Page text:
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The Key of knowledge

Without it, fads become dogma

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You may not think much of New Testament Pharisees, but spare a little sympathy for the one who invited Jesus to dinner and spent the evening being insulted by his famous guest (Luke 11:37-52). After ­listening to Jesus pronounce woes on the Pharisees for their hypocritical piety and misplaced priorities, a lawyer spoke up in solidarity: “Teacher, in saying these things you insult us also.”

Glad to oblige: “Woe to you lawyers, also!” Their specialty was loading the people with obligations they themselves did not deign to carry. “You have taken away the key of knowledge. You did not enter yourselves, and you hindered those who were entering.”

What did He mean by “the key of knowledge”? The term reminded me of an article in the web magazine Quillette called “The Emptiness of Constructivist Thinking.”

Constructivism is an intellectual trend that overtook the university around the middle of the last century. Deconstruction, postmodernism, and critical theory (with its many offshoots) are its ideological spawn. Even if you’re not familiar with those terms you may confront them daily, because constructivism became the foundational doctrine of today’s education establishment.

Think of “construct” and you have the gist: that “knowledge” is not an objective value but rather is ­created by individuals reacting to the information they receive. That information has no reality or meaning in itself; only as the individual perceives it. What earlier ages understood as common sense, constructivism takes to be merely a “social construct,” or a majority of individuals perceiving the same way.

Constructivism owes its philosophical root to the idealism of George Berkeley, an 18th-century Anglican bishop, who posited that reality did not exist outside the individual’s ability to comprehend it. But Berkeley believed in an ultimate Mind, to which all human minds should conform. Constructivism defers not to Mind but minds: millions of them, all constructing their own knowledge. If opposing thumbs or photosynthesis or binary sex don’t fit into an individual worldview, they don’t exist. Nor does the truth; only my truth.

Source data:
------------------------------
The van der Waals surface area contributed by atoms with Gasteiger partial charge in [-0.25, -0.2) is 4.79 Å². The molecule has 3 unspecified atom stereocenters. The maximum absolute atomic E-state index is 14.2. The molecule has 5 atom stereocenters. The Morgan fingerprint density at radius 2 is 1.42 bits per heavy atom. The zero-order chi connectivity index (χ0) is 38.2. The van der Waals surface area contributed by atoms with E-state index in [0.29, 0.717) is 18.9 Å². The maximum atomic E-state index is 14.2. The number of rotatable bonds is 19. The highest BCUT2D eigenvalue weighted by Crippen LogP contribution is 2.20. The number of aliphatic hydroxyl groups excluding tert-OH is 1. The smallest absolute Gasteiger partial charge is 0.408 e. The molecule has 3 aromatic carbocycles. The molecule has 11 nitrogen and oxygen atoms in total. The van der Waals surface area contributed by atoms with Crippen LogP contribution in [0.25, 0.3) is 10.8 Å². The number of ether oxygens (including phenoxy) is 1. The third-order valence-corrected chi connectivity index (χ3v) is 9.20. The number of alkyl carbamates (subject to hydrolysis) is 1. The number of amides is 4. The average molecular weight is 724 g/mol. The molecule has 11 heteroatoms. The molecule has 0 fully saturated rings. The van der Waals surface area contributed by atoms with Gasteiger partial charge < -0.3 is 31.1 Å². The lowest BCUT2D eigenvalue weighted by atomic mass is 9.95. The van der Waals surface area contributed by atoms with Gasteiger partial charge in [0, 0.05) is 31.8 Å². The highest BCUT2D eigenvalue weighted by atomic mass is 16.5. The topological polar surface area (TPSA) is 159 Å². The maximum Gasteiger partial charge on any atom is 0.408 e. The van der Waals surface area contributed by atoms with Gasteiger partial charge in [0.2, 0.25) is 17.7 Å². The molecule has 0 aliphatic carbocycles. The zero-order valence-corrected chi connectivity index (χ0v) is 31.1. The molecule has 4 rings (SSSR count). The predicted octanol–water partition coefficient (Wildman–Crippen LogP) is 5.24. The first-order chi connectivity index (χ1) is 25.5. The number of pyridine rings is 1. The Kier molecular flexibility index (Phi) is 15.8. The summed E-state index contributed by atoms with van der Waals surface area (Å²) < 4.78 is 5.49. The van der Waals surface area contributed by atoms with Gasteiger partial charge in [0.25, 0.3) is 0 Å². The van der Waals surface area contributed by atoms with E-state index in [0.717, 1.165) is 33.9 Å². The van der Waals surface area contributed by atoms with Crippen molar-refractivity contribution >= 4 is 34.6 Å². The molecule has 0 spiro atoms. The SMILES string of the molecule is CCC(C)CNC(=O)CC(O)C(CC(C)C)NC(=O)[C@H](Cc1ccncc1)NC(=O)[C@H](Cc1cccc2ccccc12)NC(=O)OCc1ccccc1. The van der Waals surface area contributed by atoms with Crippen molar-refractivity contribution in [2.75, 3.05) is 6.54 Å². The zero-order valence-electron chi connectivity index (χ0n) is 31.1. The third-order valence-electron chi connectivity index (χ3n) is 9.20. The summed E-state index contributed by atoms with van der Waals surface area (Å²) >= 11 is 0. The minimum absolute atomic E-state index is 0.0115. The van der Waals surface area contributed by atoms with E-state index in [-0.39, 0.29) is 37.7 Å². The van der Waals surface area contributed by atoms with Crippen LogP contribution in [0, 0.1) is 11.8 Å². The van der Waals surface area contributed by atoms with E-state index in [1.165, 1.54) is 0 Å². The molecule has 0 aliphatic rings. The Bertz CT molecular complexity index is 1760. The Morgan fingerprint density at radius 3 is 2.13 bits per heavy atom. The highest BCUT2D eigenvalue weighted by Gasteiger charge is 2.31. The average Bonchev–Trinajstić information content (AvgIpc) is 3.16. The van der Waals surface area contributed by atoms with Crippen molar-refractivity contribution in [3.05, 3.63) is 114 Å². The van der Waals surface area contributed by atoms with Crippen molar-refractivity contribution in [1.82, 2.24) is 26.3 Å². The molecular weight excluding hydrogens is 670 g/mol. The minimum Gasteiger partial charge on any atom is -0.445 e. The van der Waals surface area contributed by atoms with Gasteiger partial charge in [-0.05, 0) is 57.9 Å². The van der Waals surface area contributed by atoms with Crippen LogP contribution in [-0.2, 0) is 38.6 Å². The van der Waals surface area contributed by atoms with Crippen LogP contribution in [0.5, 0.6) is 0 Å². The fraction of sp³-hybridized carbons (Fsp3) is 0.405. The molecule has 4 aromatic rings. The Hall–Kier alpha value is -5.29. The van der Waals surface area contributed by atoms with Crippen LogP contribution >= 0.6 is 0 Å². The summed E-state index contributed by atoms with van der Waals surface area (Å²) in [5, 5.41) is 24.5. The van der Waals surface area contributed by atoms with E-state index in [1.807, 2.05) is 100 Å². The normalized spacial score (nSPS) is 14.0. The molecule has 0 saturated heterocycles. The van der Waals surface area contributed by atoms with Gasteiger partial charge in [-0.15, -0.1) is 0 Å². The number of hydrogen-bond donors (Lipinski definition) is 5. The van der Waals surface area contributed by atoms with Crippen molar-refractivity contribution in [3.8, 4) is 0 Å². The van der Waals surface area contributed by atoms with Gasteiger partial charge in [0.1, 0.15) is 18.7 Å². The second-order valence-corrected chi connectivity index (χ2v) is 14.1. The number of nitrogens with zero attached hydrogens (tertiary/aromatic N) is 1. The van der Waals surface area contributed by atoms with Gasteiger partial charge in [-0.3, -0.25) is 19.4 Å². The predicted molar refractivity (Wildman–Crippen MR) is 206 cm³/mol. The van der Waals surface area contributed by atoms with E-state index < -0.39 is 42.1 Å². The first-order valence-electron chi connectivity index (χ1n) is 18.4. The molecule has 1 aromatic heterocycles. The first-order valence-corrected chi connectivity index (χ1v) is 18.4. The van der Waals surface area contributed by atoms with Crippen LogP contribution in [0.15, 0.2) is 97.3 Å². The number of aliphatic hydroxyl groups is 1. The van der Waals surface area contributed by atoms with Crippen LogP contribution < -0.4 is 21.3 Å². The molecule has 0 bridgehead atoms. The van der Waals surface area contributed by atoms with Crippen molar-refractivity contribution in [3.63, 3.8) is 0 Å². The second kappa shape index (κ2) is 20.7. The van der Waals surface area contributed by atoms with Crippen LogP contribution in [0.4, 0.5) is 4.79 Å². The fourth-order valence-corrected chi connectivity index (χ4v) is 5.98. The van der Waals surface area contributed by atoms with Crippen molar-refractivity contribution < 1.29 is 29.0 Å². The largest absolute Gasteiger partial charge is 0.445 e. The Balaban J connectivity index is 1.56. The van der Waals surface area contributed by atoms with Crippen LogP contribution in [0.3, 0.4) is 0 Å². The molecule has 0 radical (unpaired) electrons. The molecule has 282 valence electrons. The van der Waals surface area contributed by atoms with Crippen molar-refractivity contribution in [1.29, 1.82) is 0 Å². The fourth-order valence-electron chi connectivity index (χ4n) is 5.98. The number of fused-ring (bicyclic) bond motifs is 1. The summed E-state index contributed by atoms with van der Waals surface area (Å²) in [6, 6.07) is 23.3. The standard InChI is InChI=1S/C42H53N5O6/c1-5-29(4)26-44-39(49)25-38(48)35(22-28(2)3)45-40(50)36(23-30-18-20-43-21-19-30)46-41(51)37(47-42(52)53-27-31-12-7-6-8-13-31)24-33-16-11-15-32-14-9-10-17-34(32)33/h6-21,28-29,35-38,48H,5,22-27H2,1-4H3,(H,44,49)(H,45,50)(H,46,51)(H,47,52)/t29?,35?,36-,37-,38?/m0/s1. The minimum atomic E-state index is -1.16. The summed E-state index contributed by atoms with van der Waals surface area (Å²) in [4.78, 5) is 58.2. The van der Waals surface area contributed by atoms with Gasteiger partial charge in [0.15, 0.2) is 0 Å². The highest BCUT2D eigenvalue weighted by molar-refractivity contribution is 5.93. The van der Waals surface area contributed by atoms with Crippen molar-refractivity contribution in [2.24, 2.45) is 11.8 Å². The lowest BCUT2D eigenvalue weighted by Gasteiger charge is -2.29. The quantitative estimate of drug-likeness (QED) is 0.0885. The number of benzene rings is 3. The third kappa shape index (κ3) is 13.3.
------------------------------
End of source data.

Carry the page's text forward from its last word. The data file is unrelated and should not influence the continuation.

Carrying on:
It’s obvious that each person perceives differently, depending on a multitude of factors. But constructivism seems to confuse knowledge with learning. Learning is a personal process; knowledge is the pool of human understanding collected over centuries. Or so it used to be.

Constructivism imagines the student in a world without form—and void until he or she creates it. Hence, the “emptiness” of the theory. In reality, no one is equipped to make up meaning for themselves—by ­definition, meaning is found outside the self. If people don’t find it in tradition and faith, they “construct” a grab bag of the latest sociological fads.

And here’s where constructivism comes full circle to bite itself. A society doesn’t function well without some prevailing notion of virtue and value, so fads become dogma—the latest being our obsessions with gender ideology and racism. Why are medical-school professors side-stepping such loaded terms as “man” and “woman”? Why do time-honored qualities like punctuality and hard work get labeled as white supremacy? Education has lost its way because, in subjectivizing knowledge, the purveyors of knowledge lost the Key.

My grammar check thinks I’m using the wrong preposition. Don’t I mean “key to knowledge”? Well, no, MS Word—when Christ used that preposition He was talking about himself, “in whom are hidden all the treasures of wisdom and knowledge” (Colossians 2:3). True knowledge has a source, and a beginning, the fear of the Lord. Bypassing the Lord to make knowledge all about Me leads to arrogance, solipsism, and ultimately, delusion.

Christian parents are shocked when their kids start identifying themselves with preferred pronouns, but that’s just the latest manifestation of manipulating knowledge. We may need to start asking ourselves where we left our Key.

Janie B. Cheaney

Janie is a senior writer who contributes commentary to WORLD and oversees WORLD’s annual Children’s Books of the Year awards. She also writes novels for young adults and authored the Wordsmith creative writing curriculum. Janie resides in rural Missouri.


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